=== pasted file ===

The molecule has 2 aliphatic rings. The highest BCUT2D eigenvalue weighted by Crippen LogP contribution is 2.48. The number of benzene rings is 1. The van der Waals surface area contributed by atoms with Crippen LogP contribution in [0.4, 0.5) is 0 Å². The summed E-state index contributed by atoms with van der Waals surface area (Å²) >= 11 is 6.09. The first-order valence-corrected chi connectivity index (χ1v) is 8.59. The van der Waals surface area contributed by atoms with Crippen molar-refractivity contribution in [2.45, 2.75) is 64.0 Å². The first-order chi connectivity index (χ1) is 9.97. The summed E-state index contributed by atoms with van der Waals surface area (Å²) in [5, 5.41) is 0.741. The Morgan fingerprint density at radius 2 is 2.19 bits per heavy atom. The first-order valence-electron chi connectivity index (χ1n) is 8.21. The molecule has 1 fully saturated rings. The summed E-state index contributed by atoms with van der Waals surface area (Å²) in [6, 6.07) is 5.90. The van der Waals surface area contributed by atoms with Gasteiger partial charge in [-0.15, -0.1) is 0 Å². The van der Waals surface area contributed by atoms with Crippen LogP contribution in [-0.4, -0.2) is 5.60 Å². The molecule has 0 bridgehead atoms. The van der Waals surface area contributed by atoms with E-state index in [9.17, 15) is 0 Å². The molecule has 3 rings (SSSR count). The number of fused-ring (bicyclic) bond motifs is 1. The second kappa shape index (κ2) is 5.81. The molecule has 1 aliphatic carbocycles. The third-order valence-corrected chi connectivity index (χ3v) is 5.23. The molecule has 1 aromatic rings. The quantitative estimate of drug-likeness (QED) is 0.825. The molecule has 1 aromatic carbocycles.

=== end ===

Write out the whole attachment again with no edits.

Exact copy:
The molecule has 2 aliphatic rings. The highest BCUT2D eigenvalue weighted by Crippen LogP contribution is 2.48. The number of benzene rings is 1. The van der Waals surface area contributed by atoms with Crippen LogP contribution in [0.4, 0.5) is 0 Å². The summed E-state index contributed by atoms with van der Waals surface area (Å²) >= 11 is 6.09. The first-order valence-corrected chi connectivity index (χ1v) is 8.59. The van der Waals surface area contributed by atoms with Crippen molar-refractivity contribution in [2.45, 2.75) is 64.0 Å². The first-order chi connectivity index (χ1) is 9.97. The summed E-state index contributed by atoms with van der Waals surface area (Å²) in [5, 5.41) is 0.741. The Morgan fingerprint density at radius 2 is 2.19 bits per heavy atom. The first-order valence-electron chi connectivity index (χ1n) is 8.21. The molecule has 1 fully saturated rings. The summed E-state index contributed by atoms with van der Waals surface area (Å²) in [6, 6.07) is 5.90. The van der Waals surface area contributed by atoms with Gasteiger partial charge in [-0.15, -0.1) is 0 Å². The van der Waals surface area contributed by atoms with Crippen LogP contribution in [-0.4, -0.2) is 5.60 Å². The molecule has 0 bridgehead atoms. The van der Waals surface area contributed by atoms with E-state index in [9.17, 15) is 0 Å². The molecule has 3 rings (SSSR count). The number of fused-ring (bicyclic) bond motifs is 1. The second kappa shape index (κ2) is 5.81. The molecule has 1 aliphatic carbocycles. The third-order valence-corrected chi connectivity index (χ3v) is 5.23. The molecule has 1 aromatic rings. The quantitative estimate of drug-likeness (QED) is 0.825. The molecule has 1 aromatic carbocycles.